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Under the Sun - Arthur Dorros 2004    UNDER THE SUN
(A Novel)

by Arthur Dorros
(Abrams, 2004)
   Under the Sun E-book - Arthur Dorros 2014
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A determined and resourceful teenager named Ehmet, after losing his family, decides to make a courageous journey across the war torn frontier of Bosnia. As he makes his way from what was his home in Sarajevo to try to find a village he has heard of-where young people from all of the different backgrounds involved in the fighting are now living in peace-Ehmet must use his wits to survive. He has to avoid conflicts and capture, remains invisible by traveling at night, gathers food from forests and rivers, makes his own shelters, navigates by the stars, while trekking more than 400 miles. The journey and the remarkable village Ehmet is in search of were inspired by actual people and events, and reflect the incredible resilience, strength and creativity of people who overcome all odds to build new lives.

What's being said about UNDER THE SUN:

"The facts are astonishing, and the contemporary war docunovel will grab readers."Hazel Rochman, Booklist

"Survival, hope, and strength from family and friends are all important in this story. A boy who once had a life not much different from most teens', faces it with courage, integrity, and a fierce desire to find his family and a place to thrive. Dorros selects his words carefully, creating wonderfully descriptive phrases."—Susan H. Levine, VOYA Magazine

"The book participates in a long tradition of war narratives, such as Rifles for Watie, The Red Badge of Courage, and My Brother Sam Is Dead, that provide similarly comprehensive treatments of their conflicts through the experiences of a single character.  The result is an action-packed, fast-paced narrative with a satisfyingly optimistic outcome."—The Bulletin of the Center for Children's Books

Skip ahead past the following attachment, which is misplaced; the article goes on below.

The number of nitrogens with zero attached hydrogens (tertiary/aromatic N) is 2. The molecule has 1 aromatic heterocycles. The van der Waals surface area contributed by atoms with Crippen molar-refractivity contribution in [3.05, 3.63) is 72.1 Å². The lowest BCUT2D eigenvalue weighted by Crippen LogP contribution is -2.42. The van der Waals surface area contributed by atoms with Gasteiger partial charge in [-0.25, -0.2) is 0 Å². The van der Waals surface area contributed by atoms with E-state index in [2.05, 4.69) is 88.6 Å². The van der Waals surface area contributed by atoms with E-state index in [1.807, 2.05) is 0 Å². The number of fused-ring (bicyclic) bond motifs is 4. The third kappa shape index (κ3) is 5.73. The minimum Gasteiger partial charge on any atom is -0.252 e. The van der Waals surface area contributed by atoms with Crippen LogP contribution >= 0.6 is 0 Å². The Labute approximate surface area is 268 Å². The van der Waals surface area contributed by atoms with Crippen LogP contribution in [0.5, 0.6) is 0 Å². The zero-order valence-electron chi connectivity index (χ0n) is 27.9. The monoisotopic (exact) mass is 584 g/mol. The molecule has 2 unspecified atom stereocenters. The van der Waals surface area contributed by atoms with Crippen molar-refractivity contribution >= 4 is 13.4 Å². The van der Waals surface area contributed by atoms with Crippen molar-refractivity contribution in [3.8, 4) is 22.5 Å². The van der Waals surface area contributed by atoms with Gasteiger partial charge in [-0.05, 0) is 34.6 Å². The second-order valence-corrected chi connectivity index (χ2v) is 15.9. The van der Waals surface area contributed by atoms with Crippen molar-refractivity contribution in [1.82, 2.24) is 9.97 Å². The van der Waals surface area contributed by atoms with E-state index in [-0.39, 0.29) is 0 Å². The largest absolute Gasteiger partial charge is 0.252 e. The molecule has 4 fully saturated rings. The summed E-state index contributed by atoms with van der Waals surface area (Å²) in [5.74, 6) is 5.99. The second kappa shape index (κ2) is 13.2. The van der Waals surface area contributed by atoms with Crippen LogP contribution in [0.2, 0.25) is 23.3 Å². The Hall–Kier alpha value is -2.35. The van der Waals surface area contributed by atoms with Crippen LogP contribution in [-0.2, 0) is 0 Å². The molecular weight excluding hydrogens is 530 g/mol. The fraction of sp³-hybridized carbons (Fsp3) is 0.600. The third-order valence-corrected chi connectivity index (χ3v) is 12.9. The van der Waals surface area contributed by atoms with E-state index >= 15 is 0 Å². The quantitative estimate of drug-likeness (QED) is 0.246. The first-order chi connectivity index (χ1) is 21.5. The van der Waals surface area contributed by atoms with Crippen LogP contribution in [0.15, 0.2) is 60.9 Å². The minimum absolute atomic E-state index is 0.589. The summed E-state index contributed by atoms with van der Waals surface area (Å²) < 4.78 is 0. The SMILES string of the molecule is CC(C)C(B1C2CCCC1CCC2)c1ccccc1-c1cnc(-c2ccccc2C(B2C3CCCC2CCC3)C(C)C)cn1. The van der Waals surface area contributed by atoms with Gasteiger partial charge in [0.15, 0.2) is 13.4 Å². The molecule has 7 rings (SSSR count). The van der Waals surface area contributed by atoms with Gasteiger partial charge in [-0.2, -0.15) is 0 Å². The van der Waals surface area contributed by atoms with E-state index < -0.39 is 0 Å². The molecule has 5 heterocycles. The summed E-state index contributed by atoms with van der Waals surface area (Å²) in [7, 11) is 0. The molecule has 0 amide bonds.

"I would recommend this wonderful war book to anybody. I could not put it down."Z.R.,, (reviews for young adults, by young adults). Rated 10 on a scale of 1 -10.S.C.

"I loved this book. There was always something happening and there was also a lot of detail. Dorros did a good job of keeping everything so unpredictable. I can imagine this being a true story. I especially liked the ending. This is the kind of book that sparks opinion. It makes you feel like talking to the book saying, "No, don't do that!" or, "Wow, he's lucky that he escaped them."-C.A.,

"It is not only a very captivating and moving story, but managed to capture the typical atmosphere of the different regions where the events take place and the people living there. And at the same, they are so universal that anyone could recognize himself in them. You show that these people could live in any other place on this planet, that conflicts like this could happen everywhere and have little to do with problems between ethnic groups. I loved the way you showed that in situations of despair and darkness, the light can still be present. How people who experienced great tragedy don't lose their sense of humor. How physical loss not necessarily destroys the human spirit."
—Odilia Rojnic, Nadomak Sunca, Oprtalj, Croatia